The California Chamber of Commerce has joined a “friend of the court” brief arguing for the application of the plain meaning of the California law regarding “willful misclassification” of independent contractors.
Also signing the brief in the case of Noe v. Superior Court were the U.S. Chamber of Commerce and the Civil Justice Association of California.
Theory to Reject
The brief urges the California Court of Appeal to reject the theory that a company can engage in “willful misclassification” under California Labor Code Section 226.8 simply because it contracts with another company that is alleged to have improperly classified employees as independent contractors.
The brief explains that the plaintiffs’ theory ignores the plain meaning of the statutory text and would unreasonably impose severe liability, including civil penalties, on companies that had no control over the allegedly improper decision.
“Willful misclassification” requires a voluntary act on the part of the person or employer in conjunction with the intent to knowingly treat an employee as an independent contractor. Even if a business is a joint employer, it can never be automatically liable for another business’s willful misclassification under the Labor Code without that showing of specific intent.
Otherwise, companies that enter into legitimate arms-length transactions would automatically become jointly and civilly liable for other companies’ employment decisions, even if those decisions were made years before the relationship began and without the contracting company’s knowledge.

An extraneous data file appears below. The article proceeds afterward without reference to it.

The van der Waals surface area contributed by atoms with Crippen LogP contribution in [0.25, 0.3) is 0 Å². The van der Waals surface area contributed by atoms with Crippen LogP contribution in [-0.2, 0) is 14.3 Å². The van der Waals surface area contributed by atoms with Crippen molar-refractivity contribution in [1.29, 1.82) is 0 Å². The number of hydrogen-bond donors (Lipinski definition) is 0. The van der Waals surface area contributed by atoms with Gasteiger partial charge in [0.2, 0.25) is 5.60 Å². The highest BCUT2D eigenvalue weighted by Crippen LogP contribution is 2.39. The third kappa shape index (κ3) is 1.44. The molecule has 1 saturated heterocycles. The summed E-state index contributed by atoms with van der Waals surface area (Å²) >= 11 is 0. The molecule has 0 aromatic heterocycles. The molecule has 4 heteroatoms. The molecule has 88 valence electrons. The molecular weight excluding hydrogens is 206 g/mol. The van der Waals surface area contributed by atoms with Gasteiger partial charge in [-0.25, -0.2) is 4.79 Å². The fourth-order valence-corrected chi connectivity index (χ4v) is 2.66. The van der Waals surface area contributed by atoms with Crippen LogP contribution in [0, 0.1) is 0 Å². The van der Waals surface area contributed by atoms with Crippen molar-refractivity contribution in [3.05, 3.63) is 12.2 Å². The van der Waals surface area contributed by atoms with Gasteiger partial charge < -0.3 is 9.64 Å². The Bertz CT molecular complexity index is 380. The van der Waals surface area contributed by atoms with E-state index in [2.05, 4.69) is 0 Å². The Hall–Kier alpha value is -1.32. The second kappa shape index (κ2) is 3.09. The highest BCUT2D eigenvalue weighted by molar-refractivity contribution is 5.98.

More Complexity, Confusion
The potential civil penalties are high depending on the number of violations and the number of individuals involved. The theory adds yet another layer of complexity and confusion to California’s numerous, written and unwritten, diverse independent contractor rules.
The petitioners’ position goes far beyond the statutory text and the Legislature’s intent, which was to reach only those employers and persons that knowingly and intentionally misclassify employees as independent contractors.
The brief urges the Court of Appeal to uphold the trial court decision that correctly construed “willful misclassification” as meaning the employer must act voluntarily and knowingly before being subject to liability.